There are hundreds of places in the U.S. of A. that have come to be called “Lover’s Leap.” These are places where some heartstruck young man or lady whose “one true love” was somehow taken away just couldn’t stand to go on alone anymore, and so found their peace for ever after by leaping off some high precipice to their doom. Often the restless spirit of the one who jumped would stay around to haunt the place, so perhaps they don’t always find the peace they sought after all.
There is at least one such “Lover’s Leap” right here in Pennsylvania. It’s in the Montour County town of Danville, where a high rocky outcrop juts far above the Susquehanna River. Let me tell you about it.
Prior to the settlement of this region by European colonists, this part of Pennsylvania was home to native Americans, principally of the Delaware or Lenni Lenape tribe, who themselves had been displaced westward from their ancestral homes closer to the Delaware River. An Indian maiden, whose name has been lost to time, as the story was never written down until years later, was in the forest on a summer’s day hunting for mushrooms and other foodstuffs for her family. Although game brought back by the hunters of the tribe was an important part of their diet, so were the crops grown and tended and the nuts and berries and other fruits of the forest gathered by the wives and daughters.
Hearing footsteps along a path, the maiden looked up to see a tall and brawny brave, not of her own Delaware tribe, but of the Shawnee, who also claimed much of what would become central Pennsylvania as their own. While not mortal enemies, the Delaware and Shawnee at that time had little relations with each other, and wanted none. The maiden and the brave, startled at first by each other’s sudden appearance, soon began a quitet chatting. Suffice it to say, they each found a spark of attraction, and in the days and weeks following, managed to accidentally meet again on many occasions. Needless to say, they were soon quite smitten with each other.
Back at her village, the young maiden said nothing of her new friendship. As she was nearly the age for marrying by the tribal customs, her father, a lesser chieftain, had, as was also their custom, selected the man that she was expected to marry. When he told his daughter of his decision, she wailed and pleaded, but her father would not change his mind. At that point, he only thought that his daughter was not yet willing to marry anyone, as he had no idea she had found her own intended in the Shawnee brave.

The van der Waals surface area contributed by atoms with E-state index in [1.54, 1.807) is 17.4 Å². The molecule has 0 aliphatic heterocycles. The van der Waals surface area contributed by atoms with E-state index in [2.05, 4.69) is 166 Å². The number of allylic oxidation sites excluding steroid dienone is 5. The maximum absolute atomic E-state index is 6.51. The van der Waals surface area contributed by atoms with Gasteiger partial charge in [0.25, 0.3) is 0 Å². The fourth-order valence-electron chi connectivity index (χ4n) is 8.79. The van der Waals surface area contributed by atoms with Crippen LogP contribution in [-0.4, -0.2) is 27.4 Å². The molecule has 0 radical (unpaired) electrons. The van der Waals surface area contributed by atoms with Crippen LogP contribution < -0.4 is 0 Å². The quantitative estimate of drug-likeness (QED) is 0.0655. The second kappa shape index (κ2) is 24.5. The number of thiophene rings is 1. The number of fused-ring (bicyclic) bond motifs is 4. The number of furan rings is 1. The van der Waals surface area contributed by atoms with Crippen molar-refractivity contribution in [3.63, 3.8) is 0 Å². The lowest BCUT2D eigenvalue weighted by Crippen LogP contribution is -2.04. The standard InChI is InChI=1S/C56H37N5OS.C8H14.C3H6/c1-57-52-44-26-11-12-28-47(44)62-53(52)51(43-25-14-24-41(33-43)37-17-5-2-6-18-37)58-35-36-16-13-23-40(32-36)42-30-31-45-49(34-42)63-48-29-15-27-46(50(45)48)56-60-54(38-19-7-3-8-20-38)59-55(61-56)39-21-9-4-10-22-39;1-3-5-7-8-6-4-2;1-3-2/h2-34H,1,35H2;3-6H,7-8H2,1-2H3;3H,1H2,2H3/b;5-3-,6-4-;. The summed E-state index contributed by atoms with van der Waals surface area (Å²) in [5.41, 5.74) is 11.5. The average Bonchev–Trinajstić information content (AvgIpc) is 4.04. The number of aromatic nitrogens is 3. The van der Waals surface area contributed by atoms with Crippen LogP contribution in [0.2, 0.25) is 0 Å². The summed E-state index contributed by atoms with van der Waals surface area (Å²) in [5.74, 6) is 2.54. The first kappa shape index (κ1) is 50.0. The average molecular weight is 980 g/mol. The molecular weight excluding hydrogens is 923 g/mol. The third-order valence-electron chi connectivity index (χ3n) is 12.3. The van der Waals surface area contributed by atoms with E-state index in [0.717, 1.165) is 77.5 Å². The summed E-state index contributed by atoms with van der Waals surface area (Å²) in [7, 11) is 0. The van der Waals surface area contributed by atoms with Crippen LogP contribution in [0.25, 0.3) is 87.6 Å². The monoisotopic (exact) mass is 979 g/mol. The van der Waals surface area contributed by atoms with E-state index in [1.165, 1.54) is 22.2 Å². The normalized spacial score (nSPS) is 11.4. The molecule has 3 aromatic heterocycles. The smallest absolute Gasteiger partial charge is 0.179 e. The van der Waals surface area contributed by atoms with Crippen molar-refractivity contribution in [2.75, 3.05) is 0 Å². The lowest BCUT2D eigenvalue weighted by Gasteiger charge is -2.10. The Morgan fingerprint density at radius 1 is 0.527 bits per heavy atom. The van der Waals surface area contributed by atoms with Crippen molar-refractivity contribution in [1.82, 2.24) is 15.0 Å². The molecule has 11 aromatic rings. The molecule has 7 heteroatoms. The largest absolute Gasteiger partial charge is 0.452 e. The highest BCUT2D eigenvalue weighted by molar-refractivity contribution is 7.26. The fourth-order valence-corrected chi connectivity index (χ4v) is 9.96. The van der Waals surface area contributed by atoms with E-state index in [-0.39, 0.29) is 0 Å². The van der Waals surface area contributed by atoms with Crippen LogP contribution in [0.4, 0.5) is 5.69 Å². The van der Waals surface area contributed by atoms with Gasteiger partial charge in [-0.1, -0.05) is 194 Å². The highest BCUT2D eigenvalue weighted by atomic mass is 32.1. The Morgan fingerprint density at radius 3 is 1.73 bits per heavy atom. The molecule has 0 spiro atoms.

Her father let her wail and protest, thinking that she would shortly see the wisdom of his choice and the folly of resisting it. But there was no change of heart. “Why, daughter, why, won’t you marry the man I have found for you. Don’t you realize that I want only what is best for you?” asked her father, in the time-honored tradition of parents who are sure that they know best.
“Because I love another,” she finally told him. When she confessed that her chosen lover was of the Shawnee tribe, the chieftain threatened an all-out war between the tribes. “No, no, no,” he told his daughter. “This shall not come to pass.”
Two days later, the young girl rose early and slipped from the village unseen. She traveled through the pre-dawn darkness to visit her longed-for friend, telling him of her father’s plans. He too, he told her, had been told that such a marriage between the tribes could not be allowed. The couple decided that if they could not be together in this life, they would leave it together.
Which brings us to the high cliffs there in Danville, not far from where a Burger-King restaurant sits some three hundred years later. The maiden and her Shawnee brave hiked there to the top of the precipice, and holding hands, stepped off the cliff into eternity.
No one came to look for the Shawnee brave, but the maiden’s father, when he found her gone, sent a search party to find her and bring her home. They did find her, but at the bottom of the cliff – at the base of “Lover’s Leap.”